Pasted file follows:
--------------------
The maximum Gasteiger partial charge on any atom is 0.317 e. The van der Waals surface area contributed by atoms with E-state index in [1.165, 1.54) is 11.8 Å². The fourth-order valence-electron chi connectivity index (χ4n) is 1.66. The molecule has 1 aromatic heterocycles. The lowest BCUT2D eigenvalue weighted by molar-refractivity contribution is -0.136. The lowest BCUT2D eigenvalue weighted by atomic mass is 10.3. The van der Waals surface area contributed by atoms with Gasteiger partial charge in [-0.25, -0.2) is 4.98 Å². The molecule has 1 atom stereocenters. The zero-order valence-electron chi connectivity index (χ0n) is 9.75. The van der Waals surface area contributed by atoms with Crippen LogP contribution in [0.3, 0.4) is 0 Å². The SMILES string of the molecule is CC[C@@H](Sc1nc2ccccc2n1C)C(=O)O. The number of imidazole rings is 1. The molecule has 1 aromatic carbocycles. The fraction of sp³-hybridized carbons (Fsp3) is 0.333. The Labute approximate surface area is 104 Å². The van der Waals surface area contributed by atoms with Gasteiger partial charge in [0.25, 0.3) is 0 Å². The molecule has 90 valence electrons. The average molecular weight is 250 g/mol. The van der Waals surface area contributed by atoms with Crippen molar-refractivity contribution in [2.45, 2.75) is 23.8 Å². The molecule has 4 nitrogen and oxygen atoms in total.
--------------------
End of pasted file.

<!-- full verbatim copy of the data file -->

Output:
The maximum Gasteiger partial charge on any atom is 0.317 e. The van der Waals surface area contributed by atoms with E-state index in [1.165, 1.54) is 11.8 Å². The fourth-order valence-electron chi connectivity index (χ4n) is 1.66. The molecule has 1 aromatic heterocycles. The lowest BCUT2D eigenvalue weighted by molar-refractivity contribution is -0.136. The lowest BCUT2D eigenvalue weighted by atomic mass is 10.3. The van der Waals surface area contributed by atoms with Gasteiger partial charge in [-0.25, -0.2) is 4.98 Å². The molecule has 1 atom stereocenters. The zero-order valence-electron chi connectivity index (χ0n) is 9.75. The van der Waals surface area contributed by atoms with Crippen LogP contribution in [0.3, 0.4) is 0 Å². The SMILES string of the molecule is CC[C@@H](Sc1nc2ccccc2n1C)C(=O)O. The number of imidazole rings is 1. The molecule has 1 aromatic carbocycles. The fraction of sp³-hybridized carbons (Fsp3) is 0.333. The Labute approximate surface area is 104 Å². The van der Waals surface area contributed by atoms with Gasteiger partial charge in [0.25, 0.3) is 0 Å². The molecule has 90 valence electrons. The average molecular weight is 250 g/mol. The van der Waals surface area contributed by atoms with Crippen molar-refractivity contribution in [2.45, 2.75) is 23.8 Å². The molecule has 4 nitrogen and oxygen atoms in total.